Posted on September 6, 2010
While the rest of the group hiked up to Phajoding with Tsewang, we (Emilia, Elana, Lina, Bianca and Sue) headed to a relaxing weekend in Punakha with our guide Sonam, the brother-in- law of Tsewang. During the two and a half hour drive to Punakha, we had the opportunity to stop and see the 108 chortens at the top of Dochola Pass which is 3,050 meters (10,000 feet) above sea level. These chortens, called Druk Wangyal, were built by her Majesty Ashi Dorji Wangmo in gratitude for the safety of her husband King Jigme Singye Wangchuk when he led the nation’s army against Indian insurgents who were camped in southern Bhutan in 2003. Unfortunately, the pass was covered in a cloud, and while we had been told that it is a spectacular view, we were not able to witness this ourselves.
On Friday night, after checking into our hotel, we drove up the steep mountains to visit Nalanda Monastery. Nalanda has over 100 monks living there. When we arrived, we were greeted by the abbot. He told us about the retreat the monks were just about to finish. The monks believe that during the summer months, insects and small animals are the most active, so leaving the monastery and potentially stepping on insects greatly risks upsetting the balance of nature. Hence they spend the summer months indoors in retreat. We also met Casper, a Geman, who was living in the monastery and helping to teach English. There were four English classes— each at a different level. Casper was going to teach the older monks that night so Elana, Emilia and Lina each taught English to a group of 10- 20 monks, who ranged in age from 9 to 23. We found that teaching a class with limited materials was an intense cultural experience. Elana ended up singing with her class of younger monks, while Lina, who was teaching a more advanced class, conversed with her students about American culture. We left the monastery in the pitch dark, walking along the ledge of a cliff to get back to our car. It was a harrowing ride down the winding road in the pitch black darkness.
The next morning began with a delicious feast of eggs, cereal, potatoes, and toast with jam. We are surprised and happy when we can have familiar foods for breakfast. We started our tour of Punakha by visiting the Punakha Dzong, the second oldest dzong in Bhutan, beautifully positioned at the juncture of two rivers.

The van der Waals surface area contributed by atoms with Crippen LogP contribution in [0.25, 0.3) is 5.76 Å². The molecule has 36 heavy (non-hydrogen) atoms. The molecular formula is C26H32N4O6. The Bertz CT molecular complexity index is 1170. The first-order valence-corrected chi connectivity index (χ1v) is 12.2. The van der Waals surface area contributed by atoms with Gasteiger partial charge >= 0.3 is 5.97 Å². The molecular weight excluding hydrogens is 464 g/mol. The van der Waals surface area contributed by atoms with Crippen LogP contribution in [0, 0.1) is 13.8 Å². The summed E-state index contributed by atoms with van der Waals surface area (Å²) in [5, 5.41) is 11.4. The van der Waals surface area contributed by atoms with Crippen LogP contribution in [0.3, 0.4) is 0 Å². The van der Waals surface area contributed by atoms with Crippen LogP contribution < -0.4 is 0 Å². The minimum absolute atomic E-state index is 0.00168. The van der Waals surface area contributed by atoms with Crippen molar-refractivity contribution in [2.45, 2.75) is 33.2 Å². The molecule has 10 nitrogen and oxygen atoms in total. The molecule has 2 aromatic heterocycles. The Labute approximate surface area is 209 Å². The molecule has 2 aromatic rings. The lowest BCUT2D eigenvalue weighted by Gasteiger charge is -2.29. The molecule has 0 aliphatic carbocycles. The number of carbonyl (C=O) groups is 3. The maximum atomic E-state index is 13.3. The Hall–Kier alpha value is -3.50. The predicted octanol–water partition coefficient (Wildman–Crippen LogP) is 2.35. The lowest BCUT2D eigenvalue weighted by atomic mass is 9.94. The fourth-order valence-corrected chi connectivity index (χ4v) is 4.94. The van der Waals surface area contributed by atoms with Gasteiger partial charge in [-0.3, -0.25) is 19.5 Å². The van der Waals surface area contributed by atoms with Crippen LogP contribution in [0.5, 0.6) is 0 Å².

Punakha dzong is the resting place of the body of Ngawang Namggyal, often referred to as Shabdrung, the 17th-century ruler who is described as the unifier of Bhutan. He is credited with building the dzongs across the country and with the establishment of the dual system of government with the JeKenpho as the head of the clergy and the Desi as the head of the political system. Both the government offices and monasteries are housed in dzongs to this day. In 1651 the Shabdrung went into retreat at Punakha and he died soon afterward. However, his death was kept a secret because people feared that there could be disruption and turmoil in the country if word of his death came out. People were told that he was in retreat and everyday food and water was placed outside of the temple where it was believed he was meditating. News of his death was not released until 50 years later. His body is preserved in one of the dzong’s temples Machen Lhakhang. To this day, food and water are left for him outside the lhakhang every day.
We went dressed in kira with the ceremonial rachu (a sash worn on official occasions) that Sonam borrowed from the women in our hotel. Inside the dzong, Sonam told us the story of the life of the historical Buddha. We also saw the courtyard and went in to the main temple where they saw a workshop that had been set up for young monks to make decorative butter flowers and ritual cakes called torma. Special torma are made for each deity and torma are placed on the altars for various celebrations and rituals. Unfortunately, we were not allowed to take pictures.
Next, we made a quick stop at the only suspension bridge in Bhutan, which spans the river that runs through Punakha. The bridge was clothed in prayer flags and we fearlessly crossed the length of the bridge.
We stopped for lunch at a beautiful restaurant that overlooked the valley leading up to Chime Lhakhang. To get to Chime Lhakhang, we walked through a village full of rice paddies.
Drukpa Kinley, also known as the Divine Madman built a chorten at Chime Lhakhang and he is associated with this place. People who are having fertility problems come to Chime Lhakhang to ask for help from Drukpa Kinley. When we arrived at the temple, we were blessed by a young monk with a wooden phallus as well as a bow and arrow that supposedly belonged to Drukpa Kinley. While in the lhakhang, we were lucky enough to witness the naming ceremony of newborn child. The parents had come here before to seek help in having a child and they and the grandparents traveled all the way from Thimphu with their new 20 day-old infant bearing offerings in appreciation. They also came to receive a name for the child from a little slip of paper presented to them by the young monk.
On the way home, we saw the flashing lights of a government procession as the king biked down the road to Punakha right past our vehicle. After this short moment of excitement, the rest of the ride home was relatively uneventful.
From the non-trekking team, Elana, Emilia, Lina, Bianca and Sue